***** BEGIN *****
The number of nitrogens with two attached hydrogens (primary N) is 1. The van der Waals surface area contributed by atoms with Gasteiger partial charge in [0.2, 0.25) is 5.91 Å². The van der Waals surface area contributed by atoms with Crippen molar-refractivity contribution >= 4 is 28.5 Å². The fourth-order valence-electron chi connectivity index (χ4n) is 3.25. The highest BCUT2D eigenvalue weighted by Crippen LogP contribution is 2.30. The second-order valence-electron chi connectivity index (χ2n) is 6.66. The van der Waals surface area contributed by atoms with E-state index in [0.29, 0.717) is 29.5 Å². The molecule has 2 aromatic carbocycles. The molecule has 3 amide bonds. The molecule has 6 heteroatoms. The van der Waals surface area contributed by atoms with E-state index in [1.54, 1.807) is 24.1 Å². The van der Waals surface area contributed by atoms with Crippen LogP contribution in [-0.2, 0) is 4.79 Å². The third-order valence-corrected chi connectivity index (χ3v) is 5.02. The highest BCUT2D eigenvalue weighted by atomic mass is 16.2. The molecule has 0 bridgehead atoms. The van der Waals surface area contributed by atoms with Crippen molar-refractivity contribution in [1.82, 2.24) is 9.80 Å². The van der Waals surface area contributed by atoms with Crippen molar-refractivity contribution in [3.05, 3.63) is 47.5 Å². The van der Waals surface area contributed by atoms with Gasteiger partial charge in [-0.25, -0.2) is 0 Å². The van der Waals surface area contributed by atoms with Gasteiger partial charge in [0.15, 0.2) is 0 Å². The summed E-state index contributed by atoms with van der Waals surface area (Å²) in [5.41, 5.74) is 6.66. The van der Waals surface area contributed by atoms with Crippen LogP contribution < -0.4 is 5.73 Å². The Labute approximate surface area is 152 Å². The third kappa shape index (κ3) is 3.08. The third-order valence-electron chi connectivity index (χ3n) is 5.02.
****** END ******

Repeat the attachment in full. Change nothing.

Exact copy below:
The number of nitrogens with two attached hydrogens (primary N) is 1. The van der Waals surface area contributed by atoms with Gasteiger partial charge in [0.2, 0.25) is 5.91 Å². The van der Waals surface area contributed by atoms with Crippen molar-refractivity contribution >= 4 is 28.5 Å². The fourth-order valence-electron chi connectivity index (χ4n) is 3.25. The highest BCUT2D eigenvalue weighted by Crippen LogP contribution is 2.30. The second-order valence-electron chi connectivity index (χ2n) is 6.66. The van der Waals surface area contributed by atoms with E-state index in [0.29, 0.717) is 29.5 Å². The molecule has 2 aromatic carbocycles. The molecule has 3 amide bonds. The molecule has 6 heteroatoms. The van der Waals surface area contributed by atoms with E-state index in [1.54, 1.807) is 24.1 Å². The van der Waals surface area contributed by atoms with Crippen LogP contribution in [-0.2, 0) is 4.79 Å². The third-order valence-corrected chi connectivity index (χ3v) is 5.02. The highest BCUT2D eigenvalue weighted by atomic mass is 16.2. The molecule has 0 bridgehead atoms. The van der Waals surface area contributed by atoms with Crippen molar-refractivity contribution in [1.82, 2.24) is 9.80 Å². The van der Waals surface area contributed by atoms with Crippen molar-refractivity contribution in [3.05, 3.63) is 47.5 Å². The van der Waals surface area contributed by atoms with Gasteiger partial charge in [-0.25, -0.2) is 0 Å². The van der Waals surface area contributed by atoms with Gasteiger partial charge in [0.15, 0.2) is 0 Å². The summed E-state index contributed by atoms with van der Waals surface area (Å²) in [5.41, 5.74) is 6.66. The van der Waals surface area contributed by atoms with Crippen LogP contribution < -0.4 is 5.73 Å². The Labute approximate surface area is 152 Å². The third kappa shape index (κ3) is 3.08. The third-order valence-electron chi connectivity index (χ3n) is 5.02.